New rules governing revenue recognition for contracts will go into effect for most companies in 2018. The Financial Accounting Standards Board (FASB), which administers Generally Accepted Accounting Principles in the U.S. (US-GAAP) has issued ASC 606, and the International Accounting Standards Board (IASB), which administers International Financial Reporting Standards (IFRS) used in most other countries, has issued IFRS 15. The two are very similar and will enforce fundamental changes in this area of accounting. The new rules will affect companies that use even moderately complex contracts in their dealings with customers. They include, for example, contracts that are structured using tiered pricing or volume discounts or ones that routinely involve modifications, such as adding or dropping users, or that allow seasonal changes to services. The changes necessitate an extensive review of an organization’s contracting and accounting policies and processes and are likely require changes to procedures and systems. Companies affected by the new rules also will need to examine their planning and budgeting processes. Those that currently use desktop spreadsheets for planning and budgeting should consider adopting dedicated planning and budgeting software in order to cope effectively with the increased complexity of planning in this new environment.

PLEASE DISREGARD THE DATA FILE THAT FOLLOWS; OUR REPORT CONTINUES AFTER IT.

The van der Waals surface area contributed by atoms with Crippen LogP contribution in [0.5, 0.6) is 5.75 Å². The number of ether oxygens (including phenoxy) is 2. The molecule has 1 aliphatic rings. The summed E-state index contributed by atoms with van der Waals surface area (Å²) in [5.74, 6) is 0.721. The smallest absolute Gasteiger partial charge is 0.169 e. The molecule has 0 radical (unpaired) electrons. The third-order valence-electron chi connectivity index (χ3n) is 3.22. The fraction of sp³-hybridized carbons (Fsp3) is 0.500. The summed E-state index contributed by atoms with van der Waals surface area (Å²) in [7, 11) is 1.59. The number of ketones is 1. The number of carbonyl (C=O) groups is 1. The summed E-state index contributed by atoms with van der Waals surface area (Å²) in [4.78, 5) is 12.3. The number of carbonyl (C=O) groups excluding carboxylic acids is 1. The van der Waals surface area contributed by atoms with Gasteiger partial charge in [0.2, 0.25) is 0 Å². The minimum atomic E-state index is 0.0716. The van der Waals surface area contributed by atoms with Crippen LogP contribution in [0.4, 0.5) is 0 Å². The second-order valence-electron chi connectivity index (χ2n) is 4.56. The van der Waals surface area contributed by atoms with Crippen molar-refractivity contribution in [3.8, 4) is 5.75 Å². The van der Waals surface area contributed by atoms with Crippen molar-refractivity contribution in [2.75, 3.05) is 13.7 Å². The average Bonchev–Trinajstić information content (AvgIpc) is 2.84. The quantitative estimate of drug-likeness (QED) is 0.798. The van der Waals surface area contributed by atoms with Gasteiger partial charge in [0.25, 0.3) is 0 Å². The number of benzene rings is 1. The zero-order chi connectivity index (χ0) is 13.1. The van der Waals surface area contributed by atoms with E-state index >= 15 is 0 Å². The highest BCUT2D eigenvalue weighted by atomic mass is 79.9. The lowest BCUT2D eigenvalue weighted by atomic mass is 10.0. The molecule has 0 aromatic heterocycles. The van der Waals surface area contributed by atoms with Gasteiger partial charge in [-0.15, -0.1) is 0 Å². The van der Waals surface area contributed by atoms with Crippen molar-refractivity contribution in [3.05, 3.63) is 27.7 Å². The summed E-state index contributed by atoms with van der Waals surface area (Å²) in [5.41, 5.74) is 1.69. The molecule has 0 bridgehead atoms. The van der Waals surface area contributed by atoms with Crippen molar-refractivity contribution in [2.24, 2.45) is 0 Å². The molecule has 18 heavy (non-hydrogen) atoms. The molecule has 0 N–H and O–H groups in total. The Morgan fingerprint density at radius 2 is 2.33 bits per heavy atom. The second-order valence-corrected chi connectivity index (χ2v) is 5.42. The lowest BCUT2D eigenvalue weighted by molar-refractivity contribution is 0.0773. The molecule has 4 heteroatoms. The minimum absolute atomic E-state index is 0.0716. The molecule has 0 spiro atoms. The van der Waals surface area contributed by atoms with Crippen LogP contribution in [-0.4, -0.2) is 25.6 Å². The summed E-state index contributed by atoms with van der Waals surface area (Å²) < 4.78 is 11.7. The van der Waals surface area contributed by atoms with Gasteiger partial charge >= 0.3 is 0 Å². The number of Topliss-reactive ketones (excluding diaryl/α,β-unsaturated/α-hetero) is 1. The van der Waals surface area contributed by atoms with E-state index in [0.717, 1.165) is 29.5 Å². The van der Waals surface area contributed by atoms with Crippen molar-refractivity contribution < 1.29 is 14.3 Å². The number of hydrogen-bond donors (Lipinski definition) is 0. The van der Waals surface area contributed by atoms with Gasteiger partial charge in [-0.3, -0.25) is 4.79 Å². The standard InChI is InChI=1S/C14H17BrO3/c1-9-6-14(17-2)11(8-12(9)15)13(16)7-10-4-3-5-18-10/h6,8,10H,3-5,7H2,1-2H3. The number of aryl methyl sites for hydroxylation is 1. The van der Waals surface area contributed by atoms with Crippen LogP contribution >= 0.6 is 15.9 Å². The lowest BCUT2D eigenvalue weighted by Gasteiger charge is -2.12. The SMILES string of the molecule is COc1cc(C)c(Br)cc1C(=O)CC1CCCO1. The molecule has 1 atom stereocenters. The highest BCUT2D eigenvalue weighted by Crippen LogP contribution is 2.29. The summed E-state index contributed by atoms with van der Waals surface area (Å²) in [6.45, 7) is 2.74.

The main change in accounting for contracts stems from a new approach under which revenue (and some corresponding expense) is recognized only when customers are satisfied rather than when internally measurable events occur, such as delivery, completion of milestones or the passage of time. In some companies this will create period-to-period variability in accounting revenue and expense that will make it difficult to measure performance to plans or budgets. Thus executives will need to sort out actual-vs.-plan variances caused purely by accounting events such as a failure to receive documentation to trigger recognition, and those that reflect “real” events such as a shortfall in bookings or greater-than-anticipated labor hours.